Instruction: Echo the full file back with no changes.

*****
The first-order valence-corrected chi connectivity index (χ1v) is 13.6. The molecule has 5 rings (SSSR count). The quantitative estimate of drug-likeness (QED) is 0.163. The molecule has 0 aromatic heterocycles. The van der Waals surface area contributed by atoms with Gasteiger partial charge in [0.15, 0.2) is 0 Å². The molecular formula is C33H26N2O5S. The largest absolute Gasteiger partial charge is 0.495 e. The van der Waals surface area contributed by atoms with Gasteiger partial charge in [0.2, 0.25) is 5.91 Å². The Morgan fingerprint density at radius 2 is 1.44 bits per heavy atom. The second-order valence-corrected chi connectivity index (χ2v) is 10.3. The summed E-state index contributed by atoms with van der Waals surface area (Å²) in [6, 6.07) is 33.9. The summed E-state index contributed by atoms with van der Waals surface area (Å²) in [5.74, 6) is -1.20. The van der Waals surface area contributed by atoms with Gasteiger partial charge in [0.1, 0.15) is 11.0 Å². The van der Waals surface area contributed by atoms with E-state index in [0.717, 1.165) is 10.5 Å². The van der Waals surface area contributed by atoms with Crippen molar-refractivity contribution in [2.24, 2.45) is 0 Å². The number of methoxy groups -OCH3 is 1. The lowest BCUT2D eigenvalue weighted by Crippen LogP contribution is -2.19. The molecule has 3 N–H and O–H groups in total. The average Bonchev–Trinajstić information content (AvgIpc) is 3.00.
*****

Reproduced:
The first-order valence-corrected chi connectivity index (χ1v) is 13.6. The molecule has 5 rings (SSSR count). The quantitative estimate of drug-likeness (QED) is 0.163. The molecule has 0 aromatic heterocycles. The van der Waals surface area contributed by atoms with Gasteiger partial charge in [0.15, 0.2) is 0 Å². The molecular formula is C33H26N2O5S. The largest absolute Gasteiger partial charge is 0.495 e. The van der Waals surface area contributed by atoms with Gasteiger partial charge in [0.2, 0.25) is 5.91 Å². The Morgan fingerprint density at radius 2 is 1.44 bits per heavy atom. The second-order valence-corrected chi connectivity index (χ2v) is 10.3. The summed E-state index contributed by atoms with van der Waals surface area (Å²) in [6, 6.07) is 33.9. The summed E-state index contributed by atoms with van der Waals surface area (Å²) in [5.74, 6) is -1.20. The van der Waals surface area contributed by atoms with Gasteiger partial charge in [0.1, 0.15) is 11.0 Å². The van der Waals surface area contributed by atoms with E-state index in [0.717, 1.165) is 10.5 Å². The van der Waals surface area contributed by atoms with Crippen molar-refractivity contribution in [2.24, 2.45) is 0 Å². The number of methoxy groups -OCH3 is 1. The lowest BCUT2D eigenvalue weighted by Crippen LogP contribution is -2.19. The molecule has 3 N–H and O–H groups in total. The average Bonchev–Trinajstić information content (AvgIpc) is 3.00.